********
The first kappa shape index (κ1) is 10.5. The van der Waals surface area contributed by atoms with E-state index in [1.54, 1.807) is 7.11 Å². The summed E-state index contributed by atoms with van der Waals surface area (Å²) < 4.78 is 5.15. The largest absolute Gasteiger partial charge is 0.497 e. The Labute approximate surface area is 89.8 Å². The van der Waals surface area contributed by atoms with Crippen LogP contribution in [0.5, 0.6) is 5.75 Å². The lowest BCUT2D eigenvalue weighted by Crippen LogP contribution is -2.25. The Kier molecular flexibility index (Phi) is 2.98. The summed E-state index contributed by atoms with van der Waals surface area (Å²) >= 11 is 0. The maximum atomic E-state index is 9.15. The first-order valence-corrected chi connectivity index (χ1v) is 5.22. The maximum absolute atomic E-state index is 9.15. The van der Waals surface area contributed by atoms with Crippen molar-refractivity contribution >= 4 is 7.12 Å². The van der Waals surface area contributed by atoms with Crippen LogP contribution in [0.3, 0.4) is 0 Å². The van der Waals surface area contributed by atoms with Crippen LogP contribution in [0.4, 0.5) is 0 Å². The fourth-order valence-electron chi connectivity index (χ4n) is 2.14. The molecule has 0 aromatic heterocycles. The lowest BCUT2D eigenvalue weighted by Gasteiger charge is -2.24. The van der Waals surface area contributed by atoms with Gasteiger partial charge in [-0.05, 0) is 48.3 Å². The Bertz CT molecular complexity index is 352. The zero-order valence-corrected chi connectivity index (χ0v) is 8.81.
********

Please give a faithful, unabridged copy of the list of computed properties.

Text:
The first kappa shape index (κ1) is 10.5. The van der Waals surface area contributed by atoms with E-state index in [1.54, 1.807) is 7.11 Å². The summed E-state index contributed by atoms with van der Waals surface area (Å²) < 4.78 is 5.15. The largest absolute Gasteiger partial charge is 0.497 e. The Labute approximate surface area is 89.8 Å². The van der Waals surface area contributed by atoms with Crippen LogP contribution in [0.5, 0.6) is 5.75 Å². The lowest BCUT2D eigenvalue weighted by Crippen LogP contribution is -2.25. The Kier molecular flexibility index (Phi) is 2.98. The summed E-state index contributed by atoms with van der Waals surface area (Å²) >= 11 is 0. The maximum atomic E-state index is 9.15. The first-order valence-corrected chi connectivity index (χ1v) is 5.22. The maximum absolute atomic E-state index is 9.15. The van der Waals surface area contributed by atoms with Crippen molar-refractivity contribution >= 4 is 7.12 Å². The van der Waals surface area contributed by atoms with Crippen LogP contribution in [0.3, 0.4) is 0 Å². The van der Waals surface area contributed by atoms with Crippen LogP contribution in [0.4, 0.5) is 0 Å². The fourth-order valence-electron chi connectivity index (χ4n) is 2.14. The molecule has 0 aromatic heterocycles. The lowest BCUT2D eigenvalue weighted by Gasteiger charge is -2.24. The van der Waals surface area contributed by atoms with Gasteiger partial charge in [-0.05, 0) is 48.3 Å². The Bertz CT molecular complexity index is 352. The zero-order valence-corrected chi connectivity index (χ0v) is 8.81.